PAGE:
House members arrived at the State House Monday prepared to ratify Sánchez’s appointment to lead the budget-writing committee, and most seemed supportive of the selection. But Sánchez’s elevation meant a line of dominoes would fall behind him, and for at least one representative, the news wasn’t good.
Kocot, the gentle giant from Western Mass., took over the Health Care Financing Committee from Sánchez and will work together with the new budget chief to respond to Baker’s budget amendment on MassHealth.
Caught in the dust cloud of rotating chairpersons and newly minted vice-chairpersons, Rep. Russell Holmes, D-Mattapan, the immediate past chairman of the Black and Latino Caucus and vice-chairperson of the Housing Committee, found himself without his post in leadership.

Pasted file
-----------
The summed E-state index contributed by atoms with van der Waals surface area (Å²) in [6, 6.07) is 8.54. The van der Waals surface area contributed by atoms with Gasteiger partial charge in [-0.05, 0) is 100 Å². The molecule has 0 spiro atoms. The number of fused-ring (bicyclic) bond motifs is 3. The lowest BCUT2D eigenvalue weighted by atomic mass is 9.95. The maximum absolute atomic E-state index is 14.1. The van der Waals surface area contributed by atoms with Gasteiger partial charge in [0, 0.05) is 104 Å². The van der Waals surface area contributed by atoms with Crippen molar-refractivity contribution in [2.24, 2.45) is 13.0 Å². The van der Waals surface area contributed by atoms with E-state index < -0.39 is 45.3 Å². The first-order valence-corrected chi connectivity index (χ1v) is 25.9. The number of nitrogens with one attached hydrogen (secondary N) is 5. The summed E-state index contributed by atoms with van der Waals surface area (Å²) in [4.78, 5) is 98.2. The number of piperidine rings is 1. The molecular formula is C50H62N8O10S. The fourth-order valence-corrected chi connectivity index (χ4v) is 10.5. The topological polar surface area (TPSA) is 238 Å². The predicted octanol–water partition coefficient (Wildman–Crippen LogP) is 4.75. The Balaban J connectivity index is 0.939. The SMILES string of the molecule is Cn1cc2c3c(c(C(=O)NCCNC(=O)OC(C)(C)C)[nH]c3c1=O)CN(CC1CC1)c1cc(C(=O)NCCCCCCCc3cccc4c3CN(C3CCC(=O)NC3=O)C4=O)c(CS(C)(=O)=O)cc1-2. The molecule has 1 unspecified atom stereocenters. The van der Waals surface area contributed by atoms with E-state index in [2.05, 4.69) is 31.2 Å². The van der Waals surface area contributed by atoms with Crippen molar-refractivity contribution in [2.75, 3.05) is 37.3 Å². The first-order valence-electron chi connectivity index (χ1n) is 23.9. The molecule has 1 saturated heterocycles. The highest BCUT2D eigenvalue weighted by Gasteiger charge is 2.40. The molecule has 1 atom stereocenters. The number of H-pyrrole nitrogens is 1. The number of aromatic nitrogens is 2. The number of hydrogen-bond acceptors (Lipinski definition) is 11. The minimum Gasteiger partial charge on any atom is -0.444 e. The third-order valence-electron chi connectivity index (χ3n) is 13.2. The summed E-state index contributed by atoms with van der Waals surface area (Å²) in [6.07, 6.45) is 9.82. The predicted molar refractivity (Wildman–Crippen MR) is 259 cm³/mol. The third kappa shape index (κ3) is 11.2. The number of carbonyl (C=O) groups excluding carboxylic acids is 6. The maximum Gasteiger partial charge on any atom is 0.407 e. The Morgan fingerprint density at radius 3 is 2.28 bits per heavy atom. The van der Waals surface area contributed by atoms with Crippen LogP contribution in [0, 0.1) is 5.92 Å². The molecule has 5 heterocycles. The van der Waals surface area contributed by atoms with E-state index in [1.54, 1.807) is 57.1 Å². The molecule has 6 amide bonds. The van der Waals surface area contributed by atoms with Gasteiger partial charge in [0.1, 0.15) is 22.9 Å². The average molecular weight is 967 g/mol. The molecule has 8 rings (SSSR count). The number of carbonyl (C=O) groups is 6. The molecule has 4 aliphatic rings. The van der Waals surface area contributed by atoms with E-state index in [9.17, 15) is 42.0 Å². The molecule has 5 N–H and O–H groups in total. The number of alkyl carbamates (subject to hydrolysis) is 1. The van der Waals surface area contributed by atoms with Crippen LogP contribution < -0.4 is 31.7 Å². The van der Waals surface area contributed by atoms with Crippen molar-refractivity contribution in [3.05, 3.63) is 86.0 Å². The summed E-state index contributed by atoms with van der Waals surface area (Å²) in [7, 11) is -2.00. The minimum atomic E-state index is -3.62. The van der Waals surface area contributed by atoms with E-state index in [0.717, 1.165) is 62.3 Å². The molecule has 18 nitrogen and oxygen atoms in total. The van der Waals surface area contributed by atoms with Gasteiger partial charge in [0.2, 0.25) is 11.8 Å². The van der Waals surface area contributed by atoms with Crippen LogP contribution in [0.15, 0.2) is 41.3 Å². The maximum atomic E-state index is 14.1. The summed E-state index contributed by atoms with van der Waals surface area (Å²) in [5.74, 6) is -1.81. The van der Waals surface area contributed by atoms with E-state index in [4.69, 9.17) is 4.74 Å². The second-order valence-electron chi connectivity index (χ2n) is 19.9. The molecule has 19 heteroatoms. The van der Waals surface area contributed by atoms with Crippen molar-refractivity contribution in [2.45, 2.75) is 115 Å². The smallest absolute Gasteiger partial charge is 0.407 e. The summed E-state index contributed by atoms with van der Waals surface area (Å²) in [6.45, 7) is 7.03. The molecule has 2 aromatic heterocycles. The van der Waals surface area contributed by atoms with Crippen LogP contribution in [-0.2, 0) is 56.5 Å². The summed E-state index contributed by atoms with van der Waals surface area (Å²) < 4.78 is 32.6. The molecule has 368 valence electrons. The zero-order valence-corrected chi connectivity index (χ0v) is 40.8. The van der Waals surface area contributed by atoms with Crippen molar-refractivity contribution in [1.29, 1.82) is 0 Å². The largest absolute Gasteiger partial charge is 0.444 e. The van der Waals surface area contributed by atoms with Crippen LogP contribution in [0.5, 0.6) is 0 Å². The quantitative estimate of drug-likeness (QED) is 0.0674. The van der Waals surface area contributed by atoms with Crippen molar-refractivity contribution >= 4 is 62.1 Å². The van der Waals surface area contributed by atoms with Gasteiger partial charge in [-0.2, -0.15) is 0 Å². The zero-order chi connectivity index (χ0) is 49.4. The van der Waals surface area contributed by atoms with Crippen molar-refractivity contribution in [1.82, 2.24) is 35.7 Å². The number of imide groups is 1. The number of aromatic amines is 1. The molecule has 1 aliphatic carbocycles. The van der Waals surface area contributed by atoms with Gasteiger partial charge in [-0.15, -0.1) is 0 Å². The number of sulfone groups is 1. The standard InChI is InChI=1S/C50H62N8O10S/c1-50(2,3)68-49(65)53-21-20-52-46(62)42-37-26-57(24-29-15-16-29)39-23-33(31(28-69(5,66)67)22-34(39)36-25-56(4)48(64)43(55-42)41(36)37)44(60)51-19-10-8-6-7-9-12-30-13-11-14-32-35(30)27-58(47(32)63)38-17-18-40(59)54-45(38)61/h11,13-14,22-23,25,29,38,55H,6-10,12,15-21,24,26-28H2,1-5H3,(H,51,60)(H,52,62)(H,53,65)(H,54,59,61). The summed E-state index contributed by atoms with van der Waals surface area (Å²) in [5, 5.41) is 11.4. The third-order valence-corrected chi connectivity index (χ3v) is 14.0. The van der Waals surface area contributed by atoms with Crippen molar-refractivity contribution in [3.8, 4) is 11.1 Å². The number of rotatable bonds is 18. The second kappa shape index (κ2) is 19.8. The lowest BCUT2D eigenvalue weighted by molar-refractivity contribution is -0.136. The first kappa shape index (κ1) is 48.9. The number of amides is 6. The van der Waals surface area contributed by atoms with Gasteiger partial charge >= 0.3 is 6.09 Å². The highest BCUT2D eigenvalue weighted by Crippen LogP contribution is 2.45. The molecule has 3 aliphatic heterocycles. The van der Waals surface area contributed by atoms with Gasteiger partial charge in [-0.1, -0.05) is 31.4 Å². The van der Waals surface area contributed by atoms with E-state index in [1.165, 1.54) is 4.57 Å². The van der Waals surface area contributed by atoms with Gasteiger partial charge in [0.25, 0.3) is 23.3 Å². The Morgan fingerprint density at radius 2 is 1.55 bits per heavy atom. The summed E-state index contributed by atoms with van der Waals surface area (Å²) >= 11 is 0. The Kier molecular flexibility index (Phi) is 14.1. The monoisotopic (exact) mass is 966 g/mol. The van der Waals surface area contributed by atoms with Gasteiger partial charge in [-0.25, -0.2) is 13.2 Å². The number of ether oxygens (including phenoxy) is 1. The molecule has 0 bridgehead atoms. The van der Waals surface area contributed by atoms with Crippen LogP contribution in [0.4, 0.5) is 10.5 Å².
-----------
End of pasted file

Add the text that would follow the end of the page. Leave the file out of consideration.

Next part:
Holmes had the temerity to suggest that with Dempsey gone, more liberal factions of the House should have a conversation about who the heir-apparent to DeLeo should be, and even prepare for a speakership fight in 2019.
That apparently did not sit well in the speaker’s office, and few were buying DeLeo’s insistence that Holmes’s demotion had nothing to do with his comments, but rather teamwork and chemistry.
Rather than quiet Holmes, the speaker’s punitive action only seemed to embolden the legislator as the week wore on. “If they believe that, then call me because I have a bridge in Brooklyn that I want to sell them,” Holmes said, incredulous about DeLeo’s explanation.